403 Forbidden


nginx
403 Forbidden

403 Forbidden


nginx
Follow us:
403 Forbidden

403 Forbidden


nginx

All You Can Eat

Trend-setting restaurants, Northwest cookbooks, local food news and the people who make them happen.

October 25, 2011 at 3:42 PM

Candy, squash, or candied squash? I’m sweet on delicata

“I hate squash. You couldn’t pay me to eat it.” So said my friend Melissa. “Five bucks says you’ll love this,” I replied, handing over one of the slices of delicata squash you see below. She ate it — and liked it.

What’s there not to like? You can even eat the skin. (In fact, it’s my favorite part.) As far as I’m concerned, delicata squash, simply roasted with olive oil is better than candy. Don’t believe me? Just try it yourself.

I’ll pass on the candy corn, but these delicata rounds? I can’t get enough of them.

I’m amazed how many people aren’t familiar with delicata, common though it may be, especially this time of year. “What is that?” I’ve been asked after bringing a platter to a potluck (note: they’re almost as good at room temperature as they are hot from the oven). What do you do with those?” a checker at my neighborhood grocer wondered when my squash rolled down her check-out lane a few weeks back. Here’s what I do:

A winter squash display at PCC. That’s the delicata on the bottom, right.

I buy two delicata (about 1 pound each). Torque my oven to 400 degrees. Scrub the squash clean with a vegetable brush. Slice off the ends, cut the squash into 1/2-inch rounds, and use a paring knife to remove the seeds.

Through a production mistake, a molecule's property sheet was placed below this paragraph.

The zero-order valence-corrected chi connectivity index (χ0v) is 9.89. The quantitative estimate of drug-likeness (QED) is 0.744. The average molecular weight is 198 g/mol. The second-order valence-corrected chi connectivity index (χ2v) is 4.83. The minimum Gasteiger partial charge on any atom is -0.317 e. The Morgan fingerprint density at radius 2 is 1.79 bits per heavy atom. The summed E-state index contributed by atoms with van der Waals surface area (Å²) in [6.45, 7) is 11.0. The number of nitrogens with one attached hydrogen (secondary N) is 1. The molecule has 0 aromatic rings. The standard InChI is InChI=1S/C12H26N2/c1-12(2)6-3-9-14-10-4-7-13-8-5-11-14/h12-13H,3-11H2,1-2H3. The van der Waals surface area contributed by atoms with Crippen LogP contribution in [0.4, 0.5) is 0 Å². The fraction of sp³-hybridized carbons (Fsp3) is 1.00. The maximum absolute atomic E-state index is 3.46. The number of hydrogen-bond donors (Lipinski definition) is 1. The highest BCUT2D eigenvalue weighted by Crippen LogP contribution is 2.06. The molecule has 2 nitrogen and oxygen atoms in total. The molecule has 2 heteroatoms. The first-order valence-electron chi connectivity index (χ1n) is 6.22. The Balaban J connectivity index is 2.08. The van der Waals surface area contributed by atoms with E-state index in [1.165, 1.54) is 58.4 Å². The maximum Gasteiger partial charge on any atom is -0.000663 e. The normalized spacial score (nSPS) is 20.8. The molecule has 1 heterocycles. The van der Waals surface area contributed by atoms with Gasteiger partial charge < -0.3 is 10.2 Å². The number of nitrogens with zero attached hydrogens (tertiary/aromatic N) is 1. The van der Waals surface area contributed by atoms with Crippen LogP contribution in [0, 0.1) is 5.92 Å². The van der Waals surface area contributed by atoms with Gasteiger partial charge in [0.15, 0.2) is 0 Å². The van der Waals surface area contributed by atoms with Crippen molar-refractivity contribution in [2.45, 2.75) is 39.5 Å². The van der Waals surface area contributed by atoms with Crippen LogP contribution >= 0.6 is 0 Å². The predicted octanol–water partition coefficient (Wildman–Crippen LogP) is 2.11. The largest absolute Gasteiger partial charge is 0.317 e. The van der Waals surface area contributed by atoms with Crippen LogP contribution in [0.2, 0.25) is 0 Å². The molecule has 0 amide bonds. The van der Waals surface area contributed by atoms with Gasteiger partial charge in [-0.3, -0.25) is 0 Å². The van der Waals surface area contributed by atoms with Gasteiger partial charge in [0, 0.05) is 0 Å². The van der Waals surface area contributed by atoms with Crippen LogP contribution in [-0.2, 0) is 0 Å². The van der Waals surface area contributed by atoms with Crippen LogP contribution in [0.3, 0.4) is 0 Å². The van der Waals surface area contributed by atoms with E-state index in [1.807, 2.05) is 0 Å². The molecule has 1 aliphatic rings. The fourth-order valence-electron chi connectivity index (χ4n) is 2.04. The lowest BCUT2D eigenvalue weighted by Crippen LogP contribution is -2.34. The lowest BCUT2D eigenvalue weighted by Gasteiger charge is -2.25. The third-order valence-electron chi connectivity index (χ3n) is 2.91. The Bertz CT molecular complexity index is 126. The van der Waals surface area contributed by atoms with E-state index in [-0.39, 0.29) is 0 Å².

This is a single-squash serving. Enough for two. Or for one, if that “one” is me.

Alternately, you could cut the squash lengthwise and use a sturdy spoon to scoop out the seeds, then make half-moon slices (that’s easier). Or cut it lengthwise and bake each half intact, like blogger Molly Watson did in this recipe.

Next, I spill some olive oil onto a rimmed baking sheet, flip the squash over so each slice gets oiled, season liberally with salt and pepper and roast until they’re brown and caramelized (40 minutes, more or less), turning once half-way through.

Before

After. Like onion rings, only sweeter. And better for you.

So, tell me pumpkin: What’s your favorite squash? And how do you like to prepare it?

Comments | More in Recipes | Topics: Produce/Farmers Markets

COMMENTS

No personal attacks or insults, no hate speech, no profanity. Please keep the conversation civil and help us moderate this thread by reporting any abuse. See our Commenting FAQ.



The opinions expressed in reader comments are those of the author only, and do not reflect the opinions of The Seattle Times.


403 Forbidden

403 Forbidden


nginx
403 Forbidden

403 Forbidden


nginx